Thursday, January 15, 2015
Vaera- Lo Alecha Hamlacha Ligmor: You are not obligated to finish the work
Lakhein emor livnei-Yisrael “Ani Adonai v’hotzeiti etkhem mitachat sivlot Mitzrayim v’hitzalti etkhem mei’avodatam v’ga’alti etkhem bizroa n’tuyah uvishpatim g’dolim.”
Therefore, say to the children of Israel, “I am Adonai, and I will bring you out from under the burdens of Egypt, and I will deliver you from their bondage, and I will redeem you with an outstretched arm and with great judgments. (Shemot 6:6)
“There is still so much more work to do.” This is the sentence with which I ended last week’s drash. Here it is- the outstretched arm. The arm Rav Kook, saw as a move towards the future.
Anokhi asiti et-ha’aretz, et-ha’adam v’et-ha’b’heimah asher al-p’nei ha’aretz, bkhochi hagadol, uvi’z’ro’i ha’n’tuyah; u’n’tatiha, la’asher yashir b’einav. “I have made the earth, the human, and the beast that is upon the face of the earth, by my great power, and by my outstretched arm, and I gave it to the one who was right in my eyes.” (Jeremiah 27:5) For Jeremiah, the outstretched arm is the creative force.
Midrash teaches that Pharaoh’s daughter stretched out her arm to bring in the basket in which baby Moshe was placed. The outstretched arm is a saving force.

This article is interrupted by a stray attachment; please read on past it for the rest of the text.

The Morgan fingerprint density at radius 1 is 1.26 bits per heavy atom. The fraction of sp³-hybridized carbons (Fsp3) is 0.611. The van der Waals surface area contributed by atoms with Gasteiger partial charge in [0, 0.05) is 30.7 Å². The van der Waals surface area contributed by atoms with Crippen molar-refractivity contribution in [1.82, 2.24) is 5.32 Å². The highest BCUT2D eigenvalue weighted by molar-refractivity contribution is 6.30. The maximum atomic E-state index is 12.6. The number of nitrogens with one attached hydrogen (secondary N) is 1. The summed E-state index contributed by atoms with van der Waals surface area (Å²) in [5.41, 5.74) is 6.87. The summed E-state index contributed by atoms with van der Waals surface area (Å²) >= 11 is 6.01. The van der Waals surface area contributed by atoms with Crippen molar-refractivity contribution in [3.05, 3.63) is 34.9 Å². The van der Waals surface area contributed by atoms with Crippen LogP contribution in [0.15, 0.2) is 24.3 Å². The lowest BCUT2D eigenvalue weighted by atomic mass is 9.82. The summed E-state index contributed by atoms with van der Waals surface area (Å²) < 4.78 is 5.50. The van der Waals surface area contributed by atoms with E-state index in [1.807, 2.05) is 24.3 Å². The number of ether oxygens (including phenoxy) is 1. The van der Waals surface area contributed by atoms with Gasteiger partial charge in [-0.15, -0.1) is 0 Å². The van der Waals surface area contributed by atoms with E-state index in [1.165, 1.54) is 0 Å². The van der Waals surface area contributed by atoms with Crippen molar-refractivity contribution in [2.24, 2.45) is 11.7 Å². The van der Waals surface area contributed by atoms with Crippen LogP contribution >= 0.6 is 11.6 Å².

The National Center for Jewish Healing, which is a North American program from the Jewish Board of Family and Child services, calls its journal The Outstretched Arm.
Psalm 136:12 says B’yad chazakah, uvizroa ntuyah: ki l’olam chasdo; with a strong hand and an outstretched arm: for God’s mercy endures forever.
Just as Rav Kook taught, an outstretched arm is unrealized potential. It is the creative hand of the artist, of the chef. It is the comforting arm of a parent or a guardian. It is the arm of a doctor, a nurse, a counselor, all who help in health and healing. It is the arm of anyone in our lives who might comfort us. This is the arm of a teacher or a friend. It is the arm of a carpenter, and electrician, a tradesperson. It is the outstretched arm of a child, filled with potential. It is the symbol of the future.
Pirkei Avot (2:21) teaches, "You are not obligated to complete the work, but neither are you free to desist from it." That outstretched arm is the symbol of the start. We must be part of it, to stretch out our arms and get our hands dirty.